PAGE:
Almost immediately, similar clubs sprang up on the outskirts of other major American cities, drawing their original members from each city’s wealthy, largely WASP elite. The Westchester Country Club in Rye, New York, organized in 1884, was first proposed as a tennis club but soon developed into a place where all country sports could be enjoyed. The original facilities included tennis courts, a polo field, a racetrack, a baseball diamond, traps for live pigeon shooting, boats, bathhouses, and a pack of hounds.
The Merion Cricket Club of Philadelphia, founded in the 1850s, evolved rapidly at this time into a full-fledged country club, as did several other cricket clubs. In 1882 the Myopia Hunt Club (so called because all the founders happened to have been nearsighted) was established outside Boston, as was the Chevy Chase Club near Washington, D.C. The latter was formed ostensibly “for literary purposes, mutual improvement, and the promotion of social intercourse by the encouragement and support of all outdoor sports and amusements.” Chevy Chase soon became an indispensable social, political, and sporting institution of the nation’s capital. Theodore Roosevelt didn’t approve of golf (he thought it effete), but William Howard Taft was so fond of it that he built a cottage at the club. Woodrow Wilson courted his second wife there while serving as President, and he was playing golf at Chevy Chase when he was first informed that the Lusitania had been torpedoed.
In 1886 one of the more unusual country clubs was founded near New York City, the vision of a single man, Pierre Lorillard III. Heir to a great tobacco fortune, Lorillard owned no less than six hundred thousand acres of undeveloped land in New York’s Orange and Rockland counties, across the Hudson River and about an hour’s train ride from the city. At first Lorillard envisioned only a hunting and fishing lodge for himself and his friends, but this soon grew in his mind into a large clubhouse, cottages, and sports facilities surrounding a body of water long known locally as Tuxedo Lake.
Lorillard decided to surround two thousand acres abutting the lake with a fence, guarding the entrance with a large gatehouse and calling the establishment Tuxedo Park. He invited his friends to buy the cottages and build more of their own, and soon Tuxedo Park was a pleasure ground for Astors, Iselins, Millses, Havemayers, and Vanderbilts. Just as The Country Club’s membership had come largely from Boston’s Somerset Club, so Tuxedo Park was largely populated by members of New York’s old-guard Union Club. Because so many of these families summered at Newport and elsewhere, the Tuxedo Club was at its liveliest in the spring and fall, when people would come on short visits from their city residences.
At the first Autumn Ball held at the Tuxedo Club, in 1886, the founder’s son, Griswold Lorillard, appeared not in white tie and tails like the other men but in a short jacket with black tie, a fashion he had observed being worn by the Prince of Wales in England that year at the Cowes Regatta. The new fashion for informal evening wear immediately caught on, and, ever since, most Americans have called it a tuxedo. (In Tuxedo Park itself and other bastions of what was once called New York Society, the costume is never called a tuxedo, but rather a dinner jacket.)
The Tuxedo Club has two other minor claims to fame. It was the first place that women could ride astride without causing a scandal. And it was where the game of bridge was first played in this country, in 1893.
By the turn of the century, country clubs were well established near every major American city and in every fashionable resort. Among them were The Country Club and the Myopia near Boston, the Meadow Brook and Rockaway on Long Island, the Westchester Country Club and Ardsley Casino in Westchester, the Morris County Golf Club in New Jersey, the Merion Cricket Club in Philadelphia, the Baltimore Country Club, the Chevy Chase, and the Burlingame in far-off San Francisco.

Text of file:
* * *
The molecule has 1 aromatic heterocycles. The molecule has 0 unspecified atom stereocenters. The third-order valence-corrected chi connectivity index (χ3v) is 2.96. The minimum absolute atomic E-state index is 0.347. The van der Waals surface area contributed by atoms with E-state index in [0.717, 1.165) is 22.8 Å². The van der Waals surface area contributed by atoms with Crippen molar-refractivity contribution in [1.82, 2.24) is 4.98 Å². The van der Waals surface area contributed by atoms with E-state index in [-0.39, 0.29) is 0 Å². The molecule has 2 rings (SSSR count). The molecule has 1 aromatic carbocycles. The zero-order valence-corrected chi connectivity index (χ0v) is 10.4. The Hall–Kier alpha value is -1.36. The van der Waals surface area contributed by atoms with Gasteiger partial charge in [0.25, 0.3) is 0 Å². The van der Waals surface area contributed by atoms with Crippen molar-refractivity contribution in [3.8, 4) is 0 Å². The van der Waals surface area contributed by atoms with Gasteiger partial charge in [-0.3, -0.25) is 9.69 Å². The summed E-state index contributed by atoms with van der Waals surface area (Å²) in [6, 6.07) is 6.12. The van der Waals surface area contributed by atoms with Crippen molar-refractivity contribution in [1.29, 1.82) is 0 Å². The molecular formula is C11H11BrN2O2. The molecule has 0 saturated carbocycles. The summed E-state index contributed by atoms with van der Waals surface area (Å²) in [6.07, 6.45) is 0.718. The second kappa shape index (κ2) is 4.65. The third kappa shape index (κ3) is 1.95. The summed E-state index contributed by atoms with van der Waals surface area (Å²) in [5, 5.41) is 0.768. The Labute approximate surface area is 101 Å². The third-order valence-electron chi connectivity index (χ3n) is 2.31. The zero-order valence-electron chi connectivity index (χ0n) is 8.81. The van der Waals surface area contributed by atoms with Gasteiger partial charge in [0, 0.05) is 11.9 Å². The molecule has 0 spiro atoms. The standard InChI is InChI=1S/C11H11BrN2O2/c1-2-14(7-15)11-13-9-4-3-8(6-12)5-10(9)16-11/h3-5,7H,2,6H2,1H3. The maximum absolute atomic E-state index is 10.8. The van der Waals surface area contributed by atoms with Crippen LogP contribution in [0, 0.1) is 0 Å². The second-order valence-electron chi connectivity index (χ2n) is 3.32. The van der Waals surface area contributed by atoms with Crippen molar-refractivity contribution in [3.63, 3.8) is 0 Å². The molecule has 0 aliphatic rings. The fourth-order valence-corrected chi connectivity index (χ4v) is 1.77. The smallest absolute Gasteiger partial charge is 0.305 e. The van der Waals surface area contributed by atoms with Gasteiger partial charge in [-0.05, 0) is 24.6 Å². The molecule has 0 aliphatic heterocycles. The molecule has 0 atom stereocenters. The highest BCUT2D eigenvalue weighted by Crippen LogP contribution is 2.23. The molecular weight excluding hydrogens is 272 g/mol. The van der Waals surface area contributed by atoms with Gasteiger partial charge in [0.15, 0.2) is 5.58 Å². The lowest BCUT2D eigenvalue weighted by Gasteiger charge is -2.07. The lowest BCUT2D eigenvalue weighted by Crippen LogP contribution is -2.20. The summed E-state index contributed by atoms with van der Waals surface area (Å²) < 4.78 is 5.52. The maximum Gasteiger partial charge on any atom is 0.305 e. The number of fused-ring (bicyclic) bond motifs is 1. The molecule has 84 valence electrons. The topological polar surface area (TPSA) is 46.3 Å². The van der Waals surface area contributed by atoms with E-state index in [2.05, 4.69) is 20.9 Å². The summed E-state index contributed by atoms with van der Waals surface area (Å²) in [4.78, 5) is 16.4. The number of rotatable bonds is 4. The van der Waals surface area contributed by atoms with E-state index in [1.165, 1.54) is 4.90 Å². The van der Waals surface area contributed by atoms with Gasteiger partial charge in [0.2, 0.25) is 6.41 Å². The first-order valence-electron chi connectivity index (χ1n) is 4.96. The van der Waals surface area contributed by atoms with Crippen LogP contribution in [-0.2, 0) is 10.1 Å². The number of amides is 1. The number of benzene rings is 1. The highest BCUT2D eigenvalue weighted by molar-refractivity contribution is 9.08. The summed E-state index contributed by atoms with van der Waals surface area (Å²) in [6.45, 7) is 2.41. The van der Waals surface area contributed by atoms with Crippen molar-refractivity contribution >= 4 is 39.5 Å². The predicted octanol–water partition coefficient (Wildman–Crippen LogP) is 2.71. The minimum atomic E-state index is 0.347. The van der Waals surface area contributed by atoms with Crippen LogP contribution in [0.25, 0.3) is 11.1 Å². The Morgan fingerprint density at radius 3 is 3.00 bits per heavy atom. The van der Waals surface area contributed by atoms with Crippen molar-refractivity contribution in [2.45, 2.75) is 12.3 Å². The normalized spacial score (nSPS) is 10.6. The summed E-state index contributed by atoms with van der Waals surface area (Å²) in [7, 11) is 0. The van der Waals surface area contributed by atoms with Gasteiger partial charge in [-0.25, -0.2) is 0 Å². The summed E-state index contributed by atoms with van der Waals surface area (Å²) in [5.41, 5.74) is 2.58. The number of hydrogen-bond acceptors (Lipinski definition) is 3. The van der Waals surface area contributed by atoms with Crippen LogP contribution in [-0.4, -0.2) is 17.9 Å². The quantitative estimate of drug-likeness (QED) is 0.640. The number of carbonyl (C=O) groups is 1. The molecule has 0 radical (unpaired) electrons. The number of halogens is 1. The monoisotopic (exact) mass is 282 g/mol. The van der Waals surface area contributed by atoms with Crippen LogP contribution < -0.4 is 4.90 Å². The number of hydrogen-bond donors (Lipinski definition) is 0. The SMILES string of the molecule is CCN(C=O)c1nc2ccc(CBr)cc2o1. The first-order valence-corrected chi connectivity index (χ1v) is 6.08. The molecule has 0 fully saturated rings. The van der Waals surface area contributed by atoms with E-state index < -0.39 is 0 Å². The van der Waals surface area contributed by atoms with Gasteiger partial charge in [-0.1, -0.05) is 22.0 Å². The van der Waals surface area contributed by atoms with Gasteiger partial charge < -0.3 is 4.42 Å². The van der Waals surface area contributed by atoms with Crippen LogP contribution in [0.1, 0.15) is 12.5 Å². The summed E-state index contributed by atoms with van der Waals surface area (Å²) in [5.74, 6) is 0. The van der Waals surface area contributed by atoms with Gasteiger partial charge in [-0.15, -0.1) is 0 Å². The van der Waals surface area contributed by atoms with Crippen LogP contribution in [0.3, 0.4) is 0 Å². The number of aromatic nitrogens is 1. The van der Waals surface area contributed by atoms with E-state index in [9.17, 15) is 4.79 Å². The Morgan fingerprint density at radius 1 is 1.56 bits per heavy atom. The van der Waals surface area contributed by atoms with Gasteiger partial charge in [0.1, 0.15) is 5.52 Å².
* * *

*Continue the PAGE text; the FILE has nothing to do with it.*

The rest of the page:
One sport conspicuously absent from the early country clubs is the one today most associated with them, golf. Golf, an early version of which had appeared in Holland, was played in this country in early colonial days but practically disappeared around the time of the War of 1812, not to reappear until the 1880s, just when the country club was coming into being.
As with country clubs, the argument as to which was the first American golf course of the modern era is hotly contested. The very first seems to have been built in Foxburg, Pennsylvania, in 1885. The first important golf club, however, was founded in 1888 in an apple orchard in Yonkers, New York, and named St. Andrews after the Scottish course. This club moved several times in its early years but has been in Hastings-on-Hudson since 1897.
The early days of golf at American country clubs were very informal. The tools of the game, which originally had to be imported from Montreal, the epicenter of golf in North America, had wonderful names like cleek, midiron, and mashie instead of numbers. The courses were small and rough: the five-hole course at Tuxedo had no bunkers or hazards because, as one of the members explained, “the course [itself] was one big hazard.”
Often golf furnished an excuse for serious drinking before, after, and even during the game. The nineteenth hole, a phrase coined in the 1920s, is still a prominent and highly profitable part of most country clubs. This in turn encouraged gamesmanship of a sort that would not be tolerated among most of today’s more formal and vastly more serious golfers. At Tuxedo Park an early member named Walker B. Smith was a master of such dubious tactics.
At one home-and-home match with St. Andrews, Smith took on John C. Ten Eyck. “After we had played three holes,” Ten Eyck recalled, “Walker B., that most gracious monster, turned to me and said, ‘Golf requires two things, courage and the ability to keep your eye on the ball.’ Whereupon he drew a large flask of Scotch whiskey from his pocket. This whiskey,’ he said, ‘supplies the courage. Will you have some?’ I declined and Walker B. without apology took a copious draught himself. ‘Now,’ he said, ‘I will keep my eye on the ball,’ and producing a glass eye from his pocket [Smith had lost an eye in a childhood hunting accident], he balanced it carefully on his ball and proceeded to wallop both the ball and the eye down the fairway.”